Usami draws fruit. Subaru draws waifus. Usami experiences several cliched ‘unrequited love’ scenes with Subaru, who’s indifference to her feelings is almost funny. Almost. Usami occasionally becomes well animated and violent. Not much else happens.


There is no reason you would enjoy KBnwMgA. It vaguely resembles Nozaki-kun, but with less likable characters and weaker comedic timing. The music is classic disney background filler — up beat but mindless.

There’s no sense of time and space either because we only experience these characters ‘after school’ save for one flashback to when Usami and Subaru met at the beginning of the year. Usami even has an emotional ‘crying that Subaru is leaving the club’ moment at the end of the episode… but we’ve had so little time with these characters, and she has so little reason to even like Subaru (he’s a jackass) that the scene is rendered emotionally pointless.


example of an odd choice: the girl in the locker (above) is not revealed to the cast during the episode. This means we never get a ‘joke’ about her being in there…

The Verdict: You’ve seen everything here done better before. The resulting show makes you anxious for something interesting to happen and irritated when nothing but cliches do happen.

Somehow the humor doesn’t break through the monotenous music and minotenous love story and, without humor, there is no real point. It isn’t terrible but it is so utterly without personality I found it very hard to watch and for that reason, I can’t even give it an average score. (there’s not even a genre you may like that could justify setting aside time to give it a pity watch)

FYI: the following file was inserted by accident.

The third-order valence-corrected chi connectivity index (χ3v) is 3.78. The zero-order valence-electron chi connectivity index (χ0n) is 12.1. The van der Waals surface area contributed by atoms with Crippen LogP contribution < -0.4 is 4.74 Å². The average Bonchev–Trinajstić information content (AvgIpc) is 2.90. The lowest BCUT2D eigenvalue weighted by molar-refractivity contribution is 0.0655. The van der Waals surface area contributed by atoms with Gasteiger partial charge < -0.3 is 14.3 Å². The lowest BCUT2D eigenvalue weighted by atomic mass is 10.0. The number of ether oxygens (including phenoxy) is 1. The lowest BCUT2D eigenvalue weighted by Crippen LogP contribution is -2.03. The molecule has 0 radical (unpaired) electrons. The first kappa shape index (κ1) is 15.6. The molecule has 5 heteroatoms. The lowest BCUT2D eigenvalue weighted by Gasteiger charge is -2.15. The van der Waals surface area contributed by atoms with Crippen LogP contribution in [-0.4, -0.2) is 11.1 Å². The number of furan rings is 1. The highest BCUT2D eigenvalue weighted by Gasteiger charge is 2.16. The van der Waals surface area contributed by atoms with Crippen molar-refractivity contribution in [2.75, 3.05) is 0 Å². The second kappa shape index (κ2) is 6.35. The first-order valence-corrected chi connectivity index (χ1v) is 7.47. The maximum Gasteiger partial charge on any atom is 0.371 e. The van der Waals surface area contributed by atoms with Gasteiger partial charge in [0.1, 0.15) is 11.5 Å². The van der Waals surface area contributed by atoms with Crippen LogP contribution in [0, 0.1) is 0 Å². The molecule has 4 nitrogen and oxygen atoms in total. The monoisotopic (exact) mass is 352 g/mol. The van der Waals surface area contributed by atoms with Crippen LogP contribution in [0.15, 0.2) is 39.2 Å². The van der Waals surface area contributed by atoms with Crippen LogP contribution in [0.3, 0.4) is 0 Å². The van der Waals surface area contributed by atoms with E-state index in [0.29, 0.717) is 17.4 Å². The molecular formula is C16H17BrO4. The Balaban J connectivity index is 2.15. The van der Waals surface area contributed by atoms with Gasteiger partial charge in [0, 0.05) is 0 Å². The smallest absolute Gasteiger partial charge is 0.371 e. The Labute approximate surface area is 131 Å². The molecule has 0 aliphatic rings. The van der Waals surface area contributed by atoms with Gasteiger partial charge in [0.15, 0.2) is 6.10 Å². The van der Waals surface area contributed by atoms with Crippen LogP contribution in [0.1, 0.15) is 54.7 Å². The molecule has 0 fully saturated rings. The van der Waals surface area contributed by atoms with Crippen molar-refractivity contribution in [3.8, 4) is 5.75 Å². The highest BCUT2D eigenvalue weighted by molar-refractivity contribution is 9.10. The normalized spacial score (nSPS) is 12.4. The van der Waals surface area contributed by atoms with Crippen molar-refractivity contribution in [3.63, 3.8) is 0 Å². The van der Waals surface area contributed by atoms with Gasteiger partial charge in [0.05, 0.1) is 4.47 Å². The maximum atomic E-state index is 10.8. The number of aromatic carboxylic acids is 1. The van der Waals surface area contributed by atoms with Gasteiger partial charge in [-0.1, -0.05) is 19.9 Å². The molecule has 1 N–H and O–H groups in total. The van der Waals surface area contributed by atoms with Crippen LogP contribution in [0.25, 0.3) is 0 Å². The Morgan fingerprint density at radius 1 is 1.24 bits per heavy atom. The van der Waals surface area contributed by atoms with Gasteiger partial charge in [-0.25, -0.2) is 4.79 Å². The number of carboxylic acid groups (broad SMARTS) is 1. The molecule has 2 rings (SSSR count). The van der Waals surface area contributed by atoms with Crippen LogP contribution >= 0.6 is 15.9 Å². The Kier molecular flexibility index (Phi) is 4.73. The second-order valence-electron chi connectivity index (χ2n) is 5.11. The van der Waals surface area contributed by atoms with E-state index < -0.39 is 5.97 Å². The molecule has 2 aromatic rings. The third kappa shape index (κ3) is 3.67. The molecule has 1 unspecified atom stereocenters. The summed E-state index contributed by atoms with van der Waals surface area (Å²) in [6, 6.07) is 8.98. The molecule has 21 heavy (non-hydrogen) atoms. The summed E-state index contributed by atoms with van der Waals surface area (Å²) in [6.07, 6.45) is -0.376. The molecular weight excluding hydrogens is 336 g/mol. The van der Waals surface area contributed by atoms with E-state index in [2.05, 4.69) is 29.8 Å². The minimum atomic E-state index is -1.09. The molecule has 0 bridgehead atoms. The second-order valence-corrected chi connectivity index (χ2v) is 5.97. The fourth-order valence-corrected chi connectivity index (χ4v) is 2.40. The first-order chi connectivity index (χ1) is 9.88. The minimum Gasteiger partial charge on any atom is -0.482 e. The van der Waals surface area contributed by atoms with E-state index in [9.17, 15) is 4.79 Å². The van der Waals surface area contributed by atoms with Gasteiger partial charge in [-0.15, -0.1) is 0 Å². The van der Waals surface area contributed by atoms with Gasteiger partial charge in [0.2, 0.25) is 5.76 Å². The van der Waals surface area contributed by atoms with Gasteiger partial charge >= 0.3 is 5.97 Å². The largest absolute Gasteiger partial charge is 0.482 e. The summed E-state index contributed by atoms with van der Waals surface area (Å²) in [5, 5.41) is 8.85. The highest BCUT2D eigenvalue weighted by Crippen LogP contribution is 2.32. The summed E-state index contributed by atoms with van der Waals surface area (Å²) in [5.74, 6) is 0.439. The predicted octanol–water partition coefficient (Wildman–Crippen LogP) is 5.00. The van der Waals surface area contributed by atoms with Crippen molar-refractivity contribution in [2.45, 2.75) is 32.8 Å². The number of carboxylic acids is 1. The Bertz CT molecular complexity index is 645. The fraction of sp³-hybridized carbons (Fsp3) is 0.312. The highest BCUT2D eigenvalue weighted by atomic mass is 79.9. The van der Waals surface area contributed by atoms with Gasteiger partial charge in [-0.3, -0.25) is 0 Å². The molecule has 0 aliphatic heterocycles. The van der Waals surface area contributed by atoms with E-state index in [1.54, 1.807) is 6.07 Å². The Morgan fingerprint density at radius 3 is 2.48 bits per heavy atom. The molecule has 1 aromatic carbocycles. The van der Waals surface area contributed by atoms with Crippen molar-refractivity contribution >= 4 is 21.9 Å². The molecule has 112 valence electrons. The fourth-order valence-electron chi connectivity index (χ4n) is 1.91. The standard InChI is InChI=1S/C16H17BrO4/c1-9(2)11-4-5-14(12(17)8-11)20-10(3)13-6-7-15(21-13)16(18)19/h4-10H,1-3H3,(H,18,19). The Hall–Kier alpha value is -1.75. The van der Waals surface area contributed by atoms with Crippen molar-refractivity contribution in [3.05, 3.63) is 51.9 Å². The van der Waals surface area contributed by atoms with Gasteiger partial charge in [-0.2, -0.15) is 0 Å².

Onara Gorou – 01 (First Impression)


Onara Gorou is an efficient, budget production, single concept anime that runs for 3 minute. It’s about farts and, more specifically, Fart-san, who lives in an unnamed balding man who does not speak.

This week, a trio or delinquents are on the roof facing off against a trio of teachers. The joke is that each time the delinquents do something more delinquent, the teachers become less motivated to chastise them, to the point of not caring at all about smoking.

Then a Fart-man shows up, talks about Digestion, and the Delinquents vow to change their ways, sobbing.


Not counting deforms, there were roughly 8 frames of animation in this episode. (This includes 2 dedicated to diagramming the act of digestion and farting) It’s super cheap, and the art style is unpleasant, but it works for the tempo of the humor.

You may find Onara Gorou funny, at least as a one-off novelty, but I can’t imagine watching 12 during a season. There’s not enough to it.